Secret superstar-to-superstar lobbying is the norm in the player-power era of the modern N.B.A. League officials maintain that they cannot police player discussions for potential tampering violations unless they receive evidence suggesting that the players are operating under the direction of team executives. Leonard, however, was never previously known to be part of such discussions — and not merely because he is typically so quiet.
The idea of Durant and Irving playing together, much like that of James teaming up with Dwyane Wade and Chris Bosh in Miami in 2010, was hatched while they were teammates for U.S.A. Basketball. Durant, Irving and DeAndre Jordan, who are all Brooklyn-bound, played with Butler and George at the 2016 Rio Games. Leonard has not played in a major competition for the national team since reaching the N.B.A. in 2011.
But the unexpectedly active role Leonard took in negotiations in the past week led to a four-year, $142 million deal with the Clippers that, yet again, has upset the balance of power in one of the league’s biggest markets. Outdueling the more celebrated Lakers to land Leonard, beyond convincing him to leave the league’s new champions, gave the Clippers significant bonus satisfaction on par with the Nets’ coup in beating out the Knicks for Durant and Irving.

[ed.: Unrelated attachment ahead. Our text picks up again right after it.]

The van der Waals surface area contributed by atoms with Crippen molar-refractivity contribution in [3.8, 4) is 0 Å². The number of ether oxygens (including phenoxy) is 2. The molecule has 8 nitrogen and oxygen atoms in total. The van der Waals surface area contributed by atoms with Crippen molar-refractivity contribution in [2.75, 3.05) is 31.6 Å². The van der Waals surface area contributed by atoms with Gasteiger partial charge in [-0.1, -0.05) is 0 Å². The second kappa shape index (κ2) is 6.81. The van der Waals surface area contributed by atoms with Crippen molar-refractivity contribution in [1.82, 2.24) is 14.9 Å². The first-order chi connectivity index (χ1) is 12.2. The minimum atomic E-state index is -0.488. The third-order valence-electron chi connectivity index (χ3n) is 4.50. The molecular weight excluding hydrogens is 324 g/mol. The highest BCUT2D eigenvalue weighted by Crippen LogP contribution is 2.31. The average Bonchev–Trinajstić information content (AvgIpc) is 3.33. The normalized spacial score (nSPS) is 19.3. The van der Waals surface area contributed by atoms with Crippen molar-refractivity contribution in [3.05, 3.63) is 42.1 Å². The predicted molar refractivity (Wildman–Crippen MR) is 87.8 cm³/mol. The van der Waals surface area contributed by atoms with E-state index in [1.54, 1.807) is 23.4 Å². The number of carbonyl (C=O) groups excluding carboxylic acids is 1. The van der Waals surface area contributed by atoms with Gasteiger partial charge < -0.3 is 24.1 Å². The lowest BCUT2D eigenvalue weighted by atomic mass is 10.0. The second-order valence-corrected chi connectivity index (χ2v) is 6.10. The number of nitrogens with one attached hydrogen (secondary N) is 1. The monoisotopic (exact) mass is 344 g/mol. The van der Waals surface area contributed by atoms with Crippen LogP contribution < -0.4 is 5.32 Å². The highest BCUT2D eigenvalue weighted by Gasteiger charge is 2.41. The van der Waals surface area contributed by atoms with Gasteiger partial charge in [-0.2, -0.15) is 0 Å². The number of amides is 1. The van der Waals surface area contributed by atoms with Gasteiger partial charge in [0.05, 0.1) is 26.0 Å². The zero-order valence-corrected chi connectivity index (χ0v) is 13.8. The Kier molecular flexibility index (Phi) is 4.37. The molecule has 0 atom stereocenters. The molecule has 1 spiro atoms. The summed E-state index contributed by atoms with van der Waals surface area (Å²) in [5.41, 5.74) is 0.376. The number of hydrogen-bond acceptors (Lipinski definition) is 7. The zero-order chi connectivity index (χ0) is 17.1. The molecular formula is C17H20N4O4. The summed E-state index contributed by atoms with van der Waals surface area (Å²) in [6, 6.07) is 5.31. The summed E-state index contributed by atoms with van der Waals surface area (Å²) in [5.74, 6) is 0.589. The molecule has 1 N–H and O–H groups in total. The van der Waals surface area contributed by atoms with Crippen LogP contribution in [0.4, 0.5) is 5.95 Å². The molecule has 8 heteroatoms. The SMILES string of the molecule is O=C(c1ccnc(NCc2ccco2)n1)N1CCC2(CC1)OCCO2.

It also gave the Clippers a pair of low-key Southern California natives with modest collegiate backgrounds to build around. Leonard grew up in the Riverside area, east of Los Angeles, before playing at San Diego State. George grew up in Palmdale, north of Los Angeles, before starring at Fresno State.
Leonard’s decision was the most eagerly awaited move in perhaps the wildest week of free agency in league history. Nearly 50 players committed to contracts worth more than $3 billion in the first 12 hours after the market opened June 30, followed by a virtual bottleneck in movement while Leonard’s fate played out.
The Clippers were widely regarded throughout the league for much of the season as the favorites to win the Leonard sweepstakes, but the Raptors’ title and the Lakers’ trade agreement for Davis last month seemingly dropped them to third in the bidding once free agency arrived. The insistence of Leonard’s camp to the teams courting him to keep all details private only added to the mystery, with little information leaking as the week unfolded and aviation experts frantically tracking the takeoffs and landings of a private jet belonging to Raptors ownership that ferried Leonard to and from his meetings with team brass in Toronto.
But Steve Ballmer, the Clippers’ ambitious and deep-pocketed team owner, didn’t spend $2 billion on the franchise and recruit the Hall of Fame executive (and former player) Jerry West to his front office to play it safe. After a passionate pitch to Leonard on Monday from Coach Doc Rivers, the Clippers surrendered more for a superstar player than any team in league history. Their reasoning: The Clippers saw this as trading for both George and Leonard — while also keeping Leonard away from their Staples Center co-tenants.